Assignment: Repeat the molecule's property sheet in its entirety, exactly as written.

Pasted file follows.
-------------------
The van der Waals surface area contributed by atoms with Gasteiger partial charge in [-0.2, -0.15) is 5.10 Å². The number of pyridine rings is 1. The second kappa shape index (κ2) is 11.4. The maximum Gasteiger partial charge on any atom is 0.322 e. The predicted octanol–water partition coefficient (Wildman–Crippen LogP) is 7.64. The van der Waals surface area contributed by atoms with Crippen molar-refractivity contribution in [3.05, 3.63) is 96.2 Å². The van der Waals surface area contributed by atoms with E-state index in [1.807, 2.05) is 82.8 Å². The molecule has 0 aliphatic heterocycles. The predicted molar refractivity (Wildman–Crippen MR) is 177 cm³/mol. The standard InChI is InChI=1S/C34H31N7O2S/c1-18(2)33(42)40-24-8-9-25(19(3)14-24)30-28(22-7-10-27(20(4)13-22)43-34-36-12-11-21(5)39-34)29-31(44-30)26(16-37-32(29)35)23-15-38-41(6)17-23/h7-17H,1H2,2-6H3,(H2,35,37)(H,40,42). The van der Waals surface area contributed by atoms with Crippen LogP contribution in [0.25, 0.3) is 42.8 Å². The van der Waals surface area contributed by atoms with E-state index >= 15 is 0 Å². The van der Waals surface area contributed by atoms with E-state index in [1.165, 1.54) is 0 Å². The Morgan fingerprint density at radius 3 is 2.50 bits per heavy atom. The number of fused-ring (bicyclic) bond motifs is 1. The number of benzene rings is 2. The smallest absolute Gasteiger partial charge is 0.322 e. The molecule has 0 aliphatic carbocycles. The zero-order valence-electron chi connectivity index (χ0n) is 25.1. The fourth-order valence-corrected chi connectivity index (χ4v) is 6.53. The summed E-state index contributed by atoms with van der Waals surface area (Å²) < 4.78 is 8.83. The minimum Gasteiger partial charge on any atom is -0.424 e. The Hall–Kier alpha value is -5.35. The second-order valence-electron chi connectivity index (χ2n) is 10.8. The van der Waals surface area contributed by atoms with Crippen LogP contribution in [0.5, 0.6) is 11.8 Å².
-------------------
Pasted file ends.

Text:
The van der Waals surface area contributed by atoms with Gasteiger partial charge in [-0.2, -0.15) is 5.10 Å². The number of pyridine rings is 1. The second kappa shape index (κ2) is 11.4. The maximum Gasteiger partial charge on any atom is 0.322 e. The predicted octanol–water partition coefficient (Wildman–Crippen LogP) is 7.64. The van der Waals surface area contributed by atoms with Crippen molar-refractivity contribution in [3.05, 3.63) is 96.2 Å². The van der Waals surface area contributed by atoms with E-state index in [1.807, 2.05) is 82.8 Å². The molecule has 0 aliphatic heterocycles. The predicted molar refractivity (Wildman–Crippen MR) is 177 cm³/mol. The standard InChI is InChI=1S/C34H31N7O2S/c1-18(2)33(42)40-24-8-9-25(19(3)14-24)30-28(22-7-10-27(20(4)13-22)43-34-36-12-11-21(5)39-34)29-31(44-30)26(16-37-32(29)35)23-15-38-41(6)17-23/h7-17H,1H2,2-6H3,(H2,35,37)(H,40,42). The van der Waals surface area contributed by atoms with Crippen LogP contribution in [0.25, 0.3) is 42.8 Å². The van der Waals surface area contributed by atoms with E-state index >= 15 is 0 Å². The van der Waals surface area contributed by atoms with E-state index in [1.165, 1.54) is 0 Å². The Morgan fingerprint density at radius 3 is 2.50 bits per heavy atom. The number of fused-ring (bicyclic) bond motifs is 1. The number of benzene rings is 2. The smallest absolute Gasteiger partial charge is 0.322 e. The molecule has 0 aliphatic carbocycles. The zero-order valence-electron chi connectivity index (χ0n) is 25.1. The fourth-order valence-corrected chi connectivity index (χ4v) is 6.53. The summed E-state index contributed by atoms with van der Waals surface area (Å²) < 4.78 is 8.83. The minimum Gasteiger partial charge on any atom is -0.424 e. The Hall–Kier alpha value is -5.35. The second-order valence-electron chi connectivity index (χ2n) is 10.8. The van der Waals surface area contributed by atoms with Crippen LogP contribution in [0.5, 0.6) is 11.8 Å².